On April 4 the Philadelphia Phillies held the first college night of the season at Citizens Bank Park. In theory, this event benefits both the club, who sees a one night spike in attendance, and college students, who are looking for a cheap night out at the ballpark, not to mention the dollar hot dogs.
But what transpired that brisk April evening, and again one week later threatens to bring this novel promotion to a screeching halt.
Sure, the kid wearing the Eli Manning New York Giants jersey deserved every drop of beer and every last kernel of popcorn heaved upon him as he disembarked down the park’s 400 level stairway. And I’ll even look past the numerous examples of public drunkenness in the parking lot because, lets face it, who doesn’t enjoy wild tailgating in April?
After all it’s been four months since the Eagles hosted a playoff game against the Giants at Lincoln Financial Field.
But what happened inside that park in the late innings of the game is downright deplorable, and gives yet another black eye to college students and Philadelphia sports fans everywhere.
In the top half of the ninth inning, with the Phillies holding a 2-0 advantage, and Tom Gordon on the hill, Brian McCann launched a two run bomb to right field tying the game at deuces.
That’s when all hell broke loose in right field.
Hot dogs, beer bottles and popcorn rained down on the field. Granted, Braves right fielder Jeff Francoeur probably should not have taunted the crowd throughout the evening. And picking up the first hot dog and firing it back towards the wall was not exactly the most brilliant thing he could have done. But throwing garbage onto the field served absolutely no purpose.
Despite Francoeur’s actions, there is absolutely no excuse for throwing objects onto the field. Matters reached a critical point when a golf ball landed mere inches from the left fielder’s head. Not quite the D batteries hurled at JD Drew in his Philadelphia debut nine years ago, but dangerous nonetheless.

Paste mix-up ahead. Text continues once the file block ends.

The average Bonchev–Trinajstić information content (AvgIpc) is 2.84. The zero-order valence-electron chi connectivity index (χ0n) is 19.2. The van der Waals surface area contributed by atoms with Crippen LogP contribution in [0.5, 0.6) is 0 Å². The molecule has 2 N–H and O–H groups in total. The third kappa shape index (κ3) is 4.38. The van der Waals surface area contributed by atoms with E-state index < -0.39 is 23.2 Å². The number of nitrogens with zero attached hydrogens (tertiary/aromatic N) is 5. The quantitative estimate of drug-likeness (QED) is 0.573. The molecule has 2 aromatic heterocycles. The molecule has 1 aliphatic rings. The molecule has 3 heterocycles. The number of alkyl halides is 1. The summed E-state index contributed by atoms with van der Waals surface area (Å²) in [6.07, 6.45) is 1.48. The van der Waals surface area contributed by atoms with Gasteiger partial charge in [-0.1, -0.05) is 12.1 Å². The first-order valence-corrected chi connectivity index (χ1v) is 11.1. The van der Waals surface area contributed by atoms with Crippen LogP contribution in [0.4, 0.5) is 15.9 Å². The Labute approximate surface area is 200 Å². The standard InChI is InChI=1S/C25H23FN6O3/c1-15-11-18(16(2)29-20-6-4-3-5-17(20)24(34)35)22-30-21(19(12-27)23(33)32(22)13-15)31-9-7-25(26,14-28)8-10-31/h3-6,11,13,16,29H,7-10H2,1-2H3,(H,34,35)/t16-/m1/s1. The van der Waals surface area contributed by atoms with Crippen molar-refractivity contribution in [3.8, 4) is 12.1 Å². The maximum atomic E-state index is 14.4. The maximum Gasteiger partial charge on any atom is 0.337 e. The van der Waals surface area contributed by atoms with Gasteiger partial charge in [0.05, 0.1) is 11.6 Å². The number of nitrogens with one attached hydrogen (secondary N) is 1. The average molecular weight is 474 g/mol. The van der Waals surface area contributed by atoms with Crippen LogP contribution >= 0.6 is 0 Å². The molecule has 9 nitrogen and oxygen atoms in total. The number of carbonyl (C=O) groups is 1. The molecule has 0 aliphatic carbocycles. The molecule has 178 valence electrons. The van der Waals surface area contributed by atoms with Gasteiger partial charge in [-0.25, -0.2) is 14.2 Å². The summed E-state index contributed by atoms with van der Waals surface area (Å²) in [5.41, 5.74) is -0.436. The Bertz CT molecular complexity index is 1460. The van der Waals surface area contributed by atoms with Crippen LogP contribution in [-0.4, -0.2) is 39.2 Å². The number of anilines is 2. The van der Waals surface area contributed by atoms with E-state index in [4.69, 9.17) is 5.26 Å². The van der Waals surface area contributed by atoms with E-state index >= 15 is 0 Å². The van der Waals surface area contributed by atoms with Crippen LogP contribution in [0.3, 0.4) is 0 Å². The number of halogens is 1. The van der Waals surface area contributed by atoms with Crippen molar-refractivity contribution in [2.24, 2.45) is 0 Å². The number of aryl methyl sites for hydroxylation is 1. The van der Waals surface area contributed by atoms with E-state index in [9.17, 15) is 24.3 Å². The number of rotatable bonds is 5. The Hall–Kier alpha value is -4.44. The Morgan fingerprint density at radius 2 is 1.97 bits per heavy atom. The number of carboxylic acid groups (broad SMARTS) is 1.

Later the fans proved it was not just their anger with Francoeur and the Braves, but general frustration with the 3-2 extra inning Phillies loss in the game that provoked the wasting of perfectly good beer and dollar dogs, when two of each flew in the direction of Shane Victorino, the Phillies right fielder.
West Chester first year student, Craig Haber was sitting in the 200 level in right field and was shocked by the fans’ behavior. “It was ridiculous and disgraceful to throw garbage in such a beautiful ballpark,” he said. “I expected better on college night.”
During the second college night on April 13 these actions were repeated several times over, prompting the Phillies to display a message on Phanavision stating “Ladies and gentlemen, please refrain from throwing any objects onto the field or in the stands. Anyone throwing any objects will be removed from the ballpark and subject to arrest. Thank you for your cooperation.”
At one point a fan ran onto the field and attempted to shake Jimmy Rollins’ hand before dashing to the outfield where he was escorted away by several security guards. Published reports have the Phillies seeing an increse of 38 more ejections on average from the two college nights then is normally seen on a given night. While the Phillies will gladly accept the record 8,000 walk up fans seen on April 13, the club could surely live without the unruly behavior at these games.
Nobody is saying that college nights cannot be some of the most entertaining evenings of the year, but is it really necessary to exaggerate the stereotypes college students have been lambasted with for years?
Go to the game, root like hell for the Phillies. Boo until your heart’s content. Even hurl expletive laden insults at fans of opposing teams to the point of going hoarse. But don’t litter the field with trash.
After all, is one beer or hot dog thrown on the field worth spending a night in a Philadelphia jail next to some guy named Bubba? Or worse yet for all of us, losing the hefty discount on tickets to the ballpark and hot dogs for a buck.
Matt Lombardo hosts a weekly sports talk radio show on 91.7 FM WCUR Saturdays from noon-2pm., and is simulcast worldwide at www.wcur.fm